Audible prayer in the midst of a congregation gives the unity of mind and heart to which all present in the Lord give their assent but that which affects God is the inward unseen reaching out together of the spirits of God's people in sweet accord. Therefore, in so far as the hymn is Scriptural it will assist the spirit. The prayers that evoke the Amen of all present are potent in fellowship, the reading of the Word will become the channel by which the Holy Spirit enlightens and illuminates the spirit of the mind. While the message as it springs from the inspired Word, and is declared in the power of the Holy Spirit, will inspire, enthuse, exhilarate and empower the hearing by the spirit in faith. No child of God can contemplate these things without desiring to know the highest experience so opened to those who worship God in spirit and in truth. It is therefore a question as to how this may be attained.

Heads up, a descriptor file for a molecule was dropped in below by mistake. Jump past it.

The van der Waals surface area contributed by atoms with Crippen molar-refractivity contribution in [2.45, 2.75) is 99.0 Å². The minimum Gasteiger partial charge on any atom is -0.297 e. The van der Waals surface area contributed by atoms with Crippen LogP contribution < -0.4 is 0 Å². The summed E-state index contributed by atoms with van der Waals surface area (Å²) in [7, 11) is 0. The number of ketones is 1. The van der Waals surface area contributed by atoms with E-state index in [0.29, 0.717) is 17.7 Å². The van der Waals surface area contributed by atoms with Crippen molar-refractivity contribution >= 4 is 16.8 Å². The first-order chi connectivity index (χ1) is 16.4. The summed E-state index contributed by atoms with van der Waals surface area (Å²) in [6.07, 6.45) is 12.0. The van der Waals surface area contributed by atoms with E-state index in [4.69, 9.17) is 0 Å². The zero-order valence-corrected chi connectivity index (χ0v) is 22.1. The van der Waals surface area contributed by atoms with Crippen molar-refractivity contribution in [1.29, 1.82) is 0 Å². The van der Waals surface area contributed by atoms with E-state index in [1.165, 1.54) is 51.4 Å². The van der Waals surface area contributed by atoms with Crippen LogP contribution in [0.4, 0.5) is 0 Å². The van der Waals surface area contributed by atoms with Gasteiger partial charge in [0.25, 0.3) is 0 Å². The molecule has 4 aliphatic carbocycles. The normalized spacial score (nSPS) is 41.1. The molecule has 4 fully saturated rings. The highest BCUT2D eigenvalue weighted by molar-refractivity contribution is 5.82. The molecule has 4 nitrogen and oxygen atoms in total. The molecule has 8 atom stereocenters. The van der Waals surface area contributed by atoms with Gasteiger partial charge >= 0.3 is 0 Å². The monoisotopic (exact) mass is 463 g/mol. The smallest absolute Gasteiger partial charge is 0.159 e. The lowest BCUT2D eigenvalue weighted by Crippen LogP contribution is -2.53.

The first step is to recognise that the Father is seeking these "spirit" worshippers. Let me be well assured that the longing of God's heart is for the worship of my born-again spirit. Because He is so seeking let us so seek Him. We shall not appreciate that in this new approach our spirit, as distinct from our soul, is now seeking God. We shall be quite unable, in fact, to distinguish the activity of the spirit yet we may well assured that in this approach to Him the Spirit, our spirit will become active in worship. Whatever seeking there is will ultimately become the seeking of the human spirit. Draw near to Him the Father of spirits, who is seeking this mysterious communion with your spirit. We all know the joy of finding something that was lost, we have all had experience of greeting a dear one we have not seen for a long time. There is an ecstatic moment in which our whole emotional life is overwhelmed with the thought and knowledge that the lost thing has been found, the absent dear one is with us again. Even so when thus we have been seeking there will be a moment when in spirit we shall at once be found of God and shall find God.. In that blessed and holy communion of the human spirit with the Holy Spirit of the Father and the Son our spiritual delight and joy will reach its excellence and overwhelming delight and joy. We shall know what it means to worship Him in spirit and in truth and the ecstasy, as we thus have fellowship with those of like experience, will transcend all we have ever imagined in spiritual worship. Unfortunately, there are many Christians who not knowing of this possibility have never sought it. They assume that the experience of their souls in a thrilling and exciting evangelistic campaign is the very best there is to be known. Some do not even know any emotional uplift. For them the business of worship is a ceremonial defined and limited to the four walls in which they gather. They sense the importance of the service by the importance of the people present. All this can be and indeed is Satanic deception.,